Using CRT to Correct Hyperopia
BY JEROME A. LEGERTON, OD, MS, MBA, FAAO
Corneal refractive therapy (CRT) would have expanded value if we could harness it to treat hyperopia as well as myopia. The segment of consumers who want noninvasive methods of reducing their dependence on spectacle or contact lens use during waking hours includes both patient groups.
Given the desire for a complete solution, you may ask if we can apply CRT to hyperopia. I say the answer is "yes."
Testing a Design
When William Meyers, PhD, and I designed what has become Paragon CRT, we envisioned the flexibility of its Proximity Control Technology to treat myopia and hyperopia with and without astigmatism as well as presbyopia. Like many inventors, we first tried it on ourselves. We treated Bill's distance eye for +1.00D and his near eye for +3.25D and found that we corrected the full amount the first night.
Figure 1. Paragon CRT for hyperopia design with 5mm treatment zone.
Proximity Control Technology vs. Reverse Geometry Paragon CRT is significantly different than reverse geometry and far more flexible. Reverse geometry results in two junctions that may impinge on the cornea. This can help "bite" the cornea for resultant centration, but may result in mechanical epithelial trauma.
That aside, reverse geometry has value in corneal reshaping for myopia. At the same time, it's difficult to comprehend how its steep secondary curve could treat hyperopia. For hyperopia, you could envision a flatter secondary curve with a steeper third curve, but you'd have to manage a sharp first and third junction or somehow blend them. You could then call such a lens "reverse geometry" because the third curve would be steeper than the second.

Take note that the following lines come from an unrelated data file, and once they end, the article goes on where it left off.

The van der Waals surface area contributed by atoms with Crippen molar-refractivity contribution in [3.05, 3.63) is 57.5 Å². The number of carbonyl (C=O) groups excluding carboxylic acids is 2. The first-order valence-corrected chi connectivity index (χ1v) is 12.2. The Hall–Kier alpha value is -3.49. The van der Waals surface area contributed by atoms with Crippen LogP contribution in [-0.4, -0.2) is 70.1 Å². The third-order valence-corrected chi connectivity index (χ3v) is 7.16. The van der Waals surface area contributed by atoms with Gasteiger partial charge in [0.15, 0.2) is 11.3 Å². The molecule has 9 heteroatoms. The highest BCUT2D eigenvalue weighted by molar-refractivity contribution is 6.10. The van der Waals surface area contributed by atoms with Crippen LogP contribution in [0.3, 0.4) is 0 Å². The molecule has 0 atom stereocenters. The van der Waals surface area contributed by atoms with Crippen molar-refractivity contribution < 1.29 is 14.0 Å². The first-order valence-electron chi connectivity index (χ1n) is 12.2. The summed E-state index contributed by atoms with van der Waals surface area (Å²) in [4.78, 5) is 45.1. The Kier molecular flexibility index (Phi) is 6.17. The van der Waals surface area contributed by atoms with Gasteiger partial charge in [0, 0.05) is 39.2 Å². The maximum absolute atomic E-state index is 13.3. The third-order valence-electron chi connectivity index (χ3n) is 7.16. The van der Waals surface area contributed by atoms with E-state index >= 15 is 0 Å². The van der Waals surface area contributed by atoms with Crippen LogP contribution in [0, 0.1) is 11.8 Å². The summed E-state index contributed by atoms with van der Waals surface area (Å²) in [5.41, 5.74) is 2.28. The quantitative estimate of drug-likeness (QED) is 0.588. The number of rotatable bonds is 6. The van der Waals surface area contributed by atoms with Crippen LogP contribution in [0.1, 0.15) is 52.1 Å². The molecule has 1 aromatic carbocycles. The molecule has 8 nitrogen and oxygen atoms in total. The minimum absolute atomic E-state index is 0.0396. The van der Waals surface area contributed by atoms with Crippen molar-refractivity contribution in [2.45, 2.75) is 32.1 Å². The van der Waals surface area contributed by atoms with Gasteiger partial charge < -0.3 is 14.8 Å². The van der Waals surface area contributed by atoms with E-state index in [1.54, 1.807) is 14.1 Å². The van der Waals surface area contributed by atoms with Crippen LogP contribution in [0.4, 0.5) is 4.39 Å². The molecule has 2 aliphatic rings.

Designing for Hyperopia
Paragon CRT's Proximity Control Technology uses a junctionless design in which a sigmoid geometry commences at the local slope of the base curve. You can use Proximity Control Technology for hyperopia by making the sigmoid geometry initially convex and then concave as it transitions to the local slope of the landing zone.
For hyperopia, fit the base curve steeper than K, and the initial convex portion of the sigmoidal return zone produces a "knee" to contact the cornea. Outside the knee the lens rises above the cornea and transitions into the landing zone. Select the proper return zone depth (RZD) so the landing zone has clearance just above the cornea to which it is tangent. During treatment the epithelium thins below the knee and becomes thicker under the steeper base curve radius. As the cornea thins under the knee, the landing zone makes full contact with the peripheral cornea.
Initial clinical evidence supports that the amount of thinning under the knee is about equal to the amount of thickening under the apex of the lens. The width of the knee is critical to success. If it's too narrow, then it will become sharp and could cause trauma to the epithelium. If it's too wide, then it may applanate, but the resistance of the wider annulus of cornea may not allow for enough thinning.
Selecting the proper RZD, the primary objective of Proximity Control Technology, is critical. A too-deep RZD will result in under-treatment, as the landing zone will touch before the knee and prevent the cornea from taking the treatment zone's shape. If the RZD is too shallow, then the landing zone won't be in close enough proximity to the cornea and the lens will likely decenter with z-axis tip and tilt.
Determine the landing zone angle (LZA) in the same way as with CRT for myopia to provide the proper edge clearance and resultant optimum tangential bearing width for negative pressure.
Figure 2. Topography before Paragon CRT for
Reducing the Treatment Zone